The third example is in some ways not like the others. It comes from a librarian's personal website, and the reaction does not involve information professionals. White supremacy "permits" black women to be angry and yet at the same time views them as ungrateful, as if centuries of slavery, Jim Crow, and structural racism and sexism never happened (Perry). This cultural act of cognitive dissonance lends itself to the kind of harassment and abusive behavior seen below in two willful misreadings.

Anger is largely seen as the province of men, unladylike, thus alien to libraries and archives. Anger is to be repressed, one must not be overly emotional. Showing too much is unpuritan, not in keeping with White Anglo-Saxon Protestantism. Thus anger is by extension unwhite, alien to libraries and archives.

Librarians and archivists are not "allowed" to be angry. We can debate whether this anger is justifiable or not--it's a matter of opinion--but to do that is to miss the point. Similarly, we can debate whether anger "works," that is, does it achieve a desired outcome, and--spoiler alert--the efficacy of anger in terms of influence is often due to gender perceptions (Salerno and Peter-Hagene).

As a result, many information professionals are effectively silenced (Loon), unable to articulate concerns and advocate for themselves. With options limited the false promise of resilience becomes one coping mechanism (Galvan, et al.).

Whether it is decades of archival erasure, an ill-thought out photo op of a donation, or centuries of racial and gendered oppression: Let us, as information professionals, be angry. Many of us are going to continue to tone police, but let's at least acknowledge that we have a lot to be angry about.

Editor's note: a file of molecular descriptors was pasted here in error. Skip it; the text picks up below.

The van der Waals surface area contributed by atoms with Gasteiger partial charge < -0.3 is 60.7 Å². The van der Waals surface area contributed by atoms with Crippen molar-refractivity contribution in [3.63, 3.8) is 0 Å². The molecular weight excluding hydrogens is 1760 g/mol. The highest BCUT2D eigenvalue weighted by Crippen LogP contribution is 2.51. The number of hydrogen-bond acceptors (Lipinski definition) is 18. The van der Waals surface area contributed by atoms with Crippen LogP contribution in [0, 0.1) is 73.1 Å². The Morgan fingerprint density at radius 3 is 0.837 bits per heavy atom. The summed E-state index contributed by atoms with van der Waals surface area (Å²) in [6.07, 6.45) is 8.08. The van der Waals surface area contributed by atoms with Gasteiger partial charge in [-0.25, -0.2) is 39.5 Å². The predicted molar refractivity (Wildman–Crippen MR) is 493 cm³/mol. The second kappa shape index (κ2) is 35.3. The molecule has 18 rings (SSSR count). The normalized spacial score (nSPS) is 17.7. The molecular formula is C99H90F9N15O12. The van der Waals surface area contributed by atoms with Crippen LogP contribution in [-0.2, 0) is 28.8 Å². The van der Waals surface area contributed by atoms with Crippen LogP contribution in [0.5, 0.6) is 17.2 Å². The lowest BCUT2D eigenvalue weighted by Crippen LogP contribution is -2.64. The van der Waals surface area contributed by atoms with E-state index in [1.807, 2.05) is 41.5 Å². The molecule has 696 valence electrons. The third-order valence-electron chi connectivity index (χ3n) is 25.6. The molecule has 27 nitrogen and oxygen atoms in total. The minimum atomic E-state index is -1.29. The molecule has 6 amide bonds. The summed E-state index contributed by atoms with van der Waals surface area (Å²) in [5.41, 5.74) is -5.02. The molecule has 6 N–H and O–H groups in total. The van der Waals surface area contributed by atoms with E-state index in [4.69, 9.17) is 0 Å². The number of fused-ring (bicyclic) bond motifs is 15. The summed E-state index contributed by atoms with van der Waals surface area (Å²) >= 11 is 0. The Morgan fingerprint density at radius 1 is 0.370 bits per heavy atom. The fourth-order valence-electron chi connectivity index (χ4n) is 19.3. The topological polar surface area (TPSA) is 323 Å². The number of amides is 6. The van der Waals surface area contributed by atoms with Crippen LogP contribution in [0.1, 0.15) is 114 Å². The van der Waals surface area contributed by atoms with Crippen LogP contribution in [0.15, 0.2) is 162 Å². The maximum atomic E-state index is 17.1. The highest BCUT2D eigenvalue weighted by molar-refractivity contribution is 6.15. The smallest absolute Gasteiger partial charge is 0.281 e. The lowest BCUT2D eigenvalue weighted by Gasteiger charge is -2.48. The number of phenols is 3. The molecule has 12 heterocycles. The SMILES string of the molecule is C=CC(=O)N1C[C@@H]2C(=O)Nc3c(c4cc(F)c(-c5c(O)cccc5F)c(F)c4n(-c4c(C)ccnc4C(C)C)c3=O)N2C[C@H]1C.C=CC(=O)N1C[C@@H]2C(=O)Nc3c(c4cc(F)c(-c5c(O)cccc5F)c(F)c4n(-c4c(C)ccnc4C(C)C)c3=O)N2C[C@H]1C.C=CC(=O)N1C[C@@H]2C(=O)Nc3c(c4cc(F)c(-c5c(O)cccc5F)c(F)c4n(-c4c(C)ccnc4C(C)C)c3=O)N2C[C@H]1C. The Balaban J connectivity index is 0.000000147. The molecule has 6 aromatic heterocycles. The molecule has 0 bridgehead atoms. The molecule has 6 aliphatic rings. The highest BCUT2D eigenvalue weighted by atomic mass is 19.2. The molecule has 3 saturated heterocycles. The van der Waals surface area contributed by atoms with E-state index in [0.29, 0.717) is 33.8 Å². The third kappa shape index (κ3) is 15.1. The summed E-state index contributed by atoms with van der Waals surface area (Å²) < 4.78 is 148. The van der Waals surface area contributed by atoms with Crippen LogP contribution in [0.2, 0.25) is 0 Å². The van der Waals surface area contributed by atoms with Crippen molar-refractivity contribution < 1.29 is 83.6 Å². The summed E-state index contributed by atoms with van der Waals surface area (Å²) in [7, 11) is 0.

The American Archivist, 36(2).

Carmichael, J. V., Jr. (1992). The Male Librarian and the Feminine Image: A Survey of Stereotype, Status, and Gender Perceptions. Library and Information Science Research, 14(4) 411-46.

Galvan, A., Tewell, E., & Berg, J. (2017) Academic Libraries and the False Promises of Resiliency, Beerbrarian.

Garrison, D. (1972). The Tender Technicians: The Feminization of Public Librarianship, 1876-1905. Journal of Social History, 6(2) 131-159.

Harris-Perry, M. (2011). Sister Citizen: Shame, Stereotypes, and Black Women in America, New Haven: Yale University Press.

The Library Loon (2017) Silencing tag landing page, Gavia Libraria,

Pagowsky, N. & Rigby, M. (2014). The Librarian Stereotype: Deconstructing Perceptions and Presentations of Information Work, Chicago: ACRL Press.

Salerno, J. M., & Peter-Hagene, L. C. (2015). One Angry Woman: Anger Expression Increases Influence for Men, but Decreases Influence for Women, During Group Deliberation. Law And Human Behavior, doi:10.1037/lhb0000147.